The swinging sixties and seventies also saw Jack diversify his career leading to many appearances as an actor in such programmes as:-
Emergency Ward 10, Are you being served, (still being seen in the U.S.) Porridge, Return of the Saint, and an unforgettable appearance on the Avengers in 1964 when the beautiful Honor Blackman as Cathy Gale inadvertently knocked out our boy while playing Sexton. He never lived down the ribbings from the lads on that one!
He also had roles in the films:-
The Reckoning and Not Now Darling.
In 1973, he was the subject of This is your Life, and had also starred in many commercials for beer etc.
Not satisfied with all this however, he launched his own brand of tee-shirts and casual shirts onto an eager market, and was the only wrestler ever to be sponsored winning a contract with Saab.
During the seventies, Jack’s only Son : J.J. naturally followed in his fathers footsteps and would often work with Dad forming a colourful tag team, but by 1974 they left the mainstream to work as Independents in order to give the smaller outlaying audiences a chance to enjoy their work.
Jack wrote a bestseller called “You Grunt and I'll Groan” and when wrestling finally died on ITV, he immediately started a contract with J.J. on Screensport cable TV, finally hanging up his golden boots in 1990 due to hip problems at the ripe old age of 65 when most men are in armchairs.
Throughout his illustrious career, Jack’s love affair with his beautiful wife Trixie was legendary among the wrestlers and the audiences who were as used to seeing her at the side of her husband as they were the boys. During his many TV shows, Trixie could always be seen sitting behind Kent Walton egging her man on. His love, loyalty and devotion to her was the stuff books are written about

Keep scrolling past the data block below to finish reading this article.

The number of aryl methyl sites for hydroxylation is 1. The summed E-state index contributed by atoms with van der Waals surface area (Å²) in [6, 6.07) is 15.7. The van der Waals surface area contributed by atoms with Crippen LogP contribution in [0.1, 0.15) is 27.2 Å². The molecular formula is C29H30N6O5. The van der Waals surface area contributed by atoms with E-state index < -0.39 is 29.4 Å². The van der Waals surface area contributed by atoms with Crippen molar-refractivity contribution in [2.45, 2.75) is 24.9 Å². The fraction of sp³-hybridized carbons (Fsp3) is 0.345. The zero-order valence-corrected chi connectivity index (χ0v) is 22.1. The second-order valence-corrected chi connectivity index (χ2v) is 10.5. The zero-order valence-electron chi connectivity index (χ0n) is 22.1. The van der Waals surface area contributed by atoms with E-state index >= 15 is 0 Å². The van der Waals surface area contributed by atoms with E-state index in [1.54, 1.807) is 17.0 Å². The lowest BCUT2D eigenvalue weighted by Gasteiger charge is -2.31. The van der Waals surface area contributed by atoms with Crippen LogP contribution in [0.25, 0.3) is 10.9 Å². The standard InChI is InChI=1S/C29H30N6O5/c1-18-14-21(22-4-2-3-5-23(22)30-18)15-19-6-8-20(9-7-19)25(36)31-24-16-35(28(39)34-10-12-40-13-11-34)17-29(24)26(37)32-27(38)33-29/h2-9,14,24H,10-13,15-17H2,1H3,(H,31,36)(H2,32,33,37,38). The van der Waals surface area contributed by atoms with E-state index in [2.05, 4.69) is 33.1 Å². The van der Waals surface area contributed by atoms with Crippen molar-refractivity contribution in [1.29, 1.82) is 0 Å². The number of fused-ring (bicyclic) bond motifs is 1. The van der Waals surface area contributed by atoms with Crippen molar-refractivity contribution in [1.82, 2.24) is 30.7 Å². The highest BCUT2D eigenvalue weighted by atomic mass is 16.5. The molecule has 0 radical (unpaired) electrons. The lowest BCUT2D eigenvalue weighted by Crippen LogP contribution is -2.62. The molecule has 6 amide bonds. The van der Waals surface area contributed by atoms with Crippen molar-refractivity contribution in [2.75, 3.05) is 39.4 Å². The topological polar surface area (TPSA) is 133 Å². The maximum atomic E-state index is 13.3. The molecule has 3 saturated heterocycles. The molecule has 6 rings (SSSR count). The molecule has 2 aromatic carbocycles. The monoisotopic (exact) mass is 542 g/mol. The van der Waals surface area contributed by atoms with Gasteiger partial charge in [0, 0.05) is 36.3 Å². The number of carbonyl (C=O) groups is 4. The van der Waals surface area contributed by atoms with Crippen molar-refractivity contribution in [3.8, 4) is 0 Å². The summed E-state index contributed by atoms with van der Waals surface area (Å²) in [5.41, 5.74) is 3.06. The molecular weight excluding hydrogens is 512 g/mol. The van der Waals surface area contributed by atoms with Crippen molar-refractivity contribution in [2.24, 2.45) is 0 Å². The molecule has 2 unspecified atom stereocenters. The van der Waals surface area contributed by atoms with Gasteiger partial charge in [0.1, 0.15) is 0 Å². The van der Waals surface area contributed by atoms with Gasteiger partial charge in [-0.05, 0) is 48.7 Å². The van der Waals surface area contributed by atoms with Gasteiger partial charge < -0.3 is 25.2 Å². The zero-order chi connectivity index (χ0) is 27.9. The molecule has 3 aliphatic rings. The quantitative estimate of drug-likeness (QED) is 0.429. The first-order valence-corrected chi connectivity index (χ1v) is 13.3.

Former three times World Heavyweight Champion and Reunion host Wayne Bridges had the privilege to travel with Jack on many occasions and his good humour and countless tales kept them in hysterics during the long journeys. He was totally unaffected by his fame and remained the boy from London at all times.
In 2005 the British Wrestlers Reunion overwhelmingly voted to present Jackie with a Hall of Fame award for his outstanding contribution to wrestling and entertainment. Although he always normally attended the functions, sadly due to his terrible illness and constant suffering plus not wishing to leave Trixie alone during her own suffering, he was unable to receive the accolade.
The wrestling business has always been based on entertainment and now decades after the heydays ended, audiences only remember a handful of wrestlers, such as : Mick McManus, Adrian Street, Bobby Barnes, Les Kellett and of course that great entertainer Jackie Mr. TV Pallo.
Following on from Jackies death on the 11th Feb. 2006 J.J. Pallo finally received a posthumous Hall of Fame award in recognition of his father and a Lifetime Achievement Award for himself at the Reunion in 2013.